The fact that the government had not yet amended the Equality Act 2010 to expressly include caste did not prevent the Claimant from proceeding with her claim on the basis of the current law.
Permila Tirkey was recruited in India to work in a domestic role for her employers as their cleaner and nanny. Permila was then required to work 18 hours a day, 7 days a week, sometimes for as little as 11p per hour between 2008 and 2012. Her caste is the Adivasi which is also known as a "servant" caste. Ms Tirkey claimed that the Chandhoks treated her badly and in a demeaning manner as a consequence of her low status associated with her caste. Ms Tirkey was sleeping on a mattress on the floor, prohibited from bringing her Bible to the UK, prevented from contacting family members or friends at home and given a bank account which was controlled by the Chandhoks.
Following the judgement of the EAT the caste discrimination claim proceeded along with others to a full hearing in the Employment Tribunal. The Tribunal has now awarded Ms Tirkey £183,774 in consequence of not being paid the National Minimum Wage and a further hearing on remedy has been scheduled for 5 and 6 November to establish compensation for her other claims, including caste discrimination.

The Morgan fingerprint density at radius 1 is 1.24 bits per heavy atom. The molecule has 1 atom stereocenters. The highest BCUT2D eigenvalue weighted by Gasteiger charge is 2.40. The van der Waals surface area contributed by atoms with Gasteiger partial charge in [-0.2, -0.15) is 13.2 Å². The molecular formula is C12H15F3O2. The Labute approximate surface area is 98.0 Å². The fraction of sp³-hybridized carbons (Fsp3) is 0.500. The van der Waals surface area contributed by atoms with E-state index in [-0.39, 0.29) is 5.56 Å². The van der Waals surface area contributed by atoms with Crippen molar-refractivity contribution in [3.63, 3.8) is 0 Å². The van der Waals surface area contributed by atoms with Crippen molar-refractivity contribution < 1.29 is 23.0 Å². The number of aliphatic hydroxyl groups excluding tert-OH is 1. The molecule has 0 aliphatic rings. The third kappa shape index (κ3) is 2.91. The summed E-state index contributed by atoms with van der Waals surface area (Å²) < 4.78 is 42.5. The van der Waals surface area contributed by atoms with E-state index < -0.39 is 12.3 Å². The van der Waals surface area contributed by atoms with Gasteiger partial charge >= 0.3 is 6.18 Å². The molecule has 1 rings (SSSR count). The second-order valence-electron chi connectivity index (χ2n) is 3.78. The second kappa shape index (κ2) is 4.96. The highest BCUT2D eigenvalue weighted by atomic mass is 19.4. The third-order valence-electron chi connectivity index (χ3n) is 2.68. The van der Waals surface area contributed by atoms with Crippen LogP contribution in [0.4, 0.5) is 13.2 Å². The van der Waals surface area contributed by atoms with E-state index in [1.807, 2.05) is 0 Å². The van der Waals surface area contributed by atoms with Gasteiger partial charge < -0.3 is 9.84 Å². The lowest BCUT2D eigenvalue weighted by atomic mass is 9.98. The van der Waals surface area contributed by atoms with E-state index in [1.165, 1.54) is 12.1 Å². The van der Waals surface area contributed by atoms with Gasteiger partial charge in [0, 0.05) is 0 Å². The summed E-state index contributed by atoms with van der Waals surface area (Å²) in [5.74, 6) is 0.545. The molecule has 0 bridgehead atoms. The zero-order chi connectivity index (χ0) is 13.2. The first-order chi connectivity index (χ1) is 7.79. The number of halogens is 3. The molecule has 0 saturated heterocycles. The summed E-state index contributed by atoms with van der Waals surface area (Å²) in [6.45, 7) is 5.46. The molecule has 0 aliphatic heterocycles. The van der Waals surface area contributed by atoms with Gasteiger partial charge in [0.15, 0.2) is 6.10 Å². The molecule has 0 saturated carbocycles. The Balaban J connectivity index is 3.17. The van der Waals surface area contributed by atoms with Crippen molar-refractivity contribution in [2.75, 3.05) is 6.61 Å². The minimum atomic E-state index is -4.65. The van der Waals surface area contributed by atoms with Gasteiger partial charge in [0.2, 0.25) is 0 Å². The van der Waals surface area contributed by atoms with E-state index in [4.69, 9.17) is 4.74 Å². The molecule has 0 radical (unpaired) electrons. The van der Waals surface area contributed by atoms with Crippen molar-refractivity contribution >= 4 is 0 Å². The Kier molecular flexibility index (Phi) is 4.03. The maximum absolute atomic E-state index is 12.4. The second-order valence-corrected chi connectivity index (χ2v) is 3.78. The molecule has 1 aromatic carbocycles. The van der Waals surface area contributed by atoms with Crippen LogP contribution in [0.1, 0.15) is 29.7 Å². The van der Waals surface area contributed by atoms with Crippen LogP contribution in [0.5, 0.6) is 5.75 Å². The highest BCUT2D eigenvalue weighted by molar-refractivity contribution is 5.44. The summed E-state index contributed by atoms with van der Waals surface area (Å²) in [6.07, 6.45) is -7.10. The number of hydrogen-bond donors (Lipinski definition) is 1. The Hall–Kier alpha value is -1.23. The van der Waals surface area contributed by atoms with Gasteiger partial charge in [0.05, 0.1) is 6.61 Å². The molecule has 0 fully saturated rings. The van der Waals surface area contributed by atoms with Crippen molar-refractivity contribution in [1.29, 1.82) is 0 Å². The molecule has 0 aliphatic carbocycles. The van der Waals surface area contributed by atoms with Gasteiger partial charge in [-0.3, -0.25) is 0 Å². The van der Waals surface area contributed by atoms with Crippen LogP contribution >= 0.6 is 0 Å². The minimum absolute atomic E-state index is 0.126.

It was reported that the Government did not explicitly prohibit caste based discrimination in the Equality Act 2010 because there was no evidence of it taking place in the UK. This judgement appears to show that that is not the case. Parliament has had the power to expressly make caste discrimination an aspect of race discrimination but to date have not done so.
In February 2015 the Government Equalities Office indicated that, as a result of the EAT decision in this case, it has no immediate plans to make use of this power.